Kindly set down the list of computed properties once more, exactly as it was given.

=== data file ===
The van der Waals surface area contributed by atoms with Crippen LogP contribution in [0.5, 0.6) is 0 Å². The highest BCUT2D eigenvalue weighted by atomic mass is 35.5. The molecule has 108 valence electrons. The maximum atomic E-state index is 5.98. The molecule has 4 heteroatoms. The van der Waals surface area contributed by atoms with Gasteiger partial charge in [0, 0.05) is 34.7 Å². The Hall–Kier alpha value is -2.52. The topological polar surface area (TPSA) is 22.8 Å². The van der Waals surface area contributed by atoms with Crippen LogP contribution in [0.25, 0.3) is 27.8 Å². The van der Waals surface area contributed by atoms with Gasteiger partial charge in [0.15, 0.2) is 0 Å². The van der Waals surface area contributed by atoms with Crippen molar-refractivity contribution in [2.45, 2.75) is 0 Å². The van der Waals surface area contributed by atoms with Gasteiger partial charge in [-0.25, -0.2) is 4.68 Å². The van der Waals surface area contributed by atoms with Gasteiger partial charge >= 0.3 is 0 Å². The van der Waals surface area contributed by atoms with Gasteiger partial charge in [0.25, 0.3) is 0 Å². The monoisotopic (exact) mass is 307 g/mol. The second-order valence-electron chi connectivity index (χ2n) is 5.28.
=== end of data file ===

The van der Waals surface area contributed by atoms with Crippen LogP contribution in [0.5, 0.6) is 0 Å². The highest BCUT2D eigenvalue weighted by atomic mass is 35.5. The molecule has 108 valence electrons. The maximum atomic E-state index is 5.98. The molecule has 4 heteroatoms. The van der Waals surface area contributed by atoms with Gasteiger partial charge in [0, 0.05) is 34.7 Å². The Hall–Kier alpha value is -2.52. The topological polar surface area (TPSA) is 22.8 Å². The van der Waals surface area contributed by atoms with Crippen LogP contribution in [0.25, 0.3) is 27.8 Å². The van der Waals surface area contributed by atoms with Gasteiger partial charge in [0.15, 0.2) is 0 Å². The van der Waals surface area contributed by atoms with Crippen molar-refractivity contribution in [2.45, 2.75) is 0 Å². The van der Waals surface area contributed by atoms with Gasteiger partial charge in [-0.25, -0.2) is 4.68 Å². The van der Waals surface area contributed by atoms with Gasteiger partial charge >= 0.3 is 0 Å². The van der Waals surface area contributed by atoms with Gasteiger partial charge in [0.25, 0.3) is 0 Å². The monoisotopic (exact) mass is 307 g/mol. The second-order valence-electron chi connectivity index (χ2n) is 5.28.